CHIEF APPRAISER MARYA CRIGLER
Marya Crigler currently serves as the Chief Appraiser of the Travis Central Appraisal District (TCAD).
A graduate of the University of Texas at Austin, Crigler has more than 25 years experience with TCAD and has held a variety of positions in the agency, including Appraiser, Modeler, Director of IT, ARB Coordinator, and Deputy Chief of Operations. She was appointed Chief Appraiser in December 2011.
Crigler is a member of the Texas Association of Appraisal Districts, International Association of Assessing Officers, and Texas Association of Assessing Officers. She has served on the Comptroller’s Property Value Study Advisory Committee.
FREQUENTLY ASKED QUESTIONS
Each Texas county is served by an appraisal district that determines the value of all of the county’s real and personal property. Generally, a local government that collects property taxes, such as a county, city and school district, is a member of the appraisal district.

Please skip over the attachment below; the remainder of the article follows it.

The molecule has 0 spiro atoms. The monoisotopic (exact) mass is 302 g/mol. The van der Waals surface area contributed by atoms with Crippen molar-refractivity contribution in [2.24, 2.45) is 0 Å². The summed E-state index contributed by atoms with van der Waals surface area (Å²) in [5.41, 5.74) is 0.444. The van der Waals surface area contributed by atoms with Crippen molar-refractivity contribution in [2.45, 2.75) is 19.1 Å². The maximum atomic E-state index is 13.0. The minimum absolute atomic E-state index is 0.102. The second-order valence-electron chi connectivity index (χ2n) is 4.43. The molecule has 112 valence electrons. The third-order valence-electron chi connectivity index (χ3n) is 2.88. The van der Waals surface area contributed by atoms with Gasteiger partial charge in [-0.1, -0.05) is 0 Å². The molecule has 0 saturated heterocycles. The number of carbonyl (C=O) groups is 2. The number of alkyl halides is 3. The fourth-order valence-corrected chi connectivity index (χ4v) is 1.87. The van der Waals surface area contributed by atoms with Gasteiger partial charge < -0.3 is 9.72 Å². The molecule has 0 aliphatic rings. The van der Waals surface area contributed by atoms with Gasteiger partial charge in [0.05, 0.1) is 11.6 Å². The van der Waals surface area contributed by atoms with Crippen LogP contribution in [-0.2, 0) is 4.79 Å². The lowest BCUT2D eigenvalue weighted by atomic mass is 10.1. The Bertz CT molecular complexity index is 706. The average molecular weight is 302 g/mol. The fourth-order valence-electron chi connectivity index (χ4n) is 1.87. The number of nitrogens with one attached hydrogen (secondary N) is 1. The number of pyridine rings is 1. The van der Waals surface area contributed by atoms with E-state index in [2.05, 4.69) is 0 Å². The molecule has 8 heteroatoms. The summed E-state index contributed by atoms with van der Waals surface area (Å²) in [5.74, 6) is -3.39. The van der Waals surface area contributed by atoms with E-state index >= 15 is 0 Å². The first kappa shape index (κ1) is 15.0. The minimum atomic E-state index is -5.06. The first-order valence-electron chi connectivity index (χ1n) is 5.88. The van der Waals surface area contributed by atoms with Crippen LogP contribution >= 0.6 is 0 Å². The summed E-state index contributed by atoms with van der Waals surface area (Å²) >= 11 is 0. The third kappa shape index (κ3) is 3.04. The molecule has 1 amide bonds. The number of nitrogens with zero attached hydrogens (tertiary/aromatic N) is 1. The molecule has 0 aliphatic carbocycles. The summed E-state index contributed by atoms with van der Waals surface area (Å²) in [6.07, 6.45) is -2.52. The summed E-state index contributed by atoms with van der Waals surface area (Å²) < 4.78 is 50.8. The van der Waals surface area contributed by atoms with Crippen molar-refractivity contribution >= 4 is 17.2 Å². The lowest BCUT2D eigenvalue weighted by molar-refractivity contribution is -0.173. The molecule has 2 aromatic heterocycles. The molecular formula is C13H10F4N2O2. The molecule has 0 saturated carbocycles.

Taxing entities are the local government entities such as cities, hospital districts, junior colleges, and municipal utility districts. Taxing entities provide services to the taxpayers they service such as schools, roads, police, fire, and other services taxpayers expect.
We have discontinued accepting fax communications. We accept US mail, email and hand delivery.
Property is taxed by the authority of the Texas Constitution. The Constitution sets forth five basic principles for property taxes in Texas.
- Taxes must be equal and uniform. No single property or type of property should pay more than its fair share.
- Property must be appraised on its current market value meaning the price that it would sell for on the open market when both the buyer and seller seek the best price and neither is under pressure to buy or sell.
- Each property in a county must have a single appraised value. This is guaranteed by the use of the county appraisal districts.
- All property is taxable unless federal or state law exempts it from the tax.
- Property owners have a right to reasonable notice of increases in their appraised property value.
Can’t find the answer you’re looking for?
Check out our Frequently Asked Question library or contact us for more information.